Imagine this: you return from your vacation renewed and refreshed, like you really had some time off. At work, you have a stronger sense of purpose, a feeling of authenticity that permeates all of your professional relationships. At home, you are more the person you want to be: strong, energetic and aware. It sounds like you just returned from a retreat at a center specializing in meditation and body soothing yoga. Think clean air, good simple food, no clutter, no telephones… and time to unwind and get reacquainted with yourself and loved ones. Far from being a “new age” junket, yoga retreats are a way to reconnect with the simple process of being. When all goes as planned, you not only return home feeling on top of the world – as though you really have had a holiday – you will return with knowledge on how to maintain your newly centered feeling when back in the hustle and bustle of your everyday life.
Breathe slowly and deeply and relax into the thought of blissful peace and tranquility. Forget the mass market cruises, the theme parks and the mad rush of too much in too little time. A meditation retreat does not mean that you HAVE to go to India, or sit unmoving in a cold cave at the top of a remote mountain. Meditation, yoga, taiji, and similar mind/body experiences, encompassing anything from spiritual to philosophical, are available in almost every corner of the world from Buddhist retreats in Africa to yoga centers in Taiwan and Zendos in Switzerland. While this article focuses on yoga, many of the same opportunities exist for combining travel and other body/mind disciplines.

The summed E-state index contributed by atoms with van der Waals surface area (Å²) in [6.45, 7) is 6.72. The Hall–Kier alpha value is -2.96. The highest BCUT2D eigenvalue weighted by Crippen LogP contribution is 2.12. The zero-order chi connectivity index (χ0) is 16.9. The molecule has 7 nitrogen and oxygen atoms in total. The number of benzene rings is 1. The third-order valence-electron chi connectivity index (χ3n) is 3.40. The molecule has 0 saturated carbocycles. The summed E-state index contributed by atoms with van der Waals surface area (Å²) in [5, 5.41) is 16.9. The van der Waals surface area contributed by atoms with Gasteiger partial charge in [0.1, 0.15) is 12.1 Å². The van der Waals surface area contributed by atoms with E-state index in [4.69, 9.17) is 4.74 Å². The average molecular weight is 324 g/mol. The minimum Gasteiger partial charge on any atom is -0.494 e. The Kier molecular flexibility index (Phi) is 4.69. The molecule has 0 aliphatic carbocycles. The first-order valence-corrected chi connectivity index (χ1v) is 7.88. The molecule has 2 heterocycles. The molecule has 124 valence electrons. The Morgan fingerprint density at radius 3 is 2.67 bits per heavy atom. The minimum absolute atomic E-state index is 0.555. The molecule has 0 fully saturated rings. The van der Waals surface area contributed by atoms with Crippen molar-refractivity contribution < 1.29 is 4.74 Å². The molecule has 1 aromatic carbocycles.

With a few structured searches through your favorite yoga magazine and a visit to your travel agent, you will be able to plan your own relaxing trip to the retreat of your choice and combine a wonderful vacation with the study of a relaxing, spiritual discipline – long before your incense stick has burned all the way down.
Choosing a Retreat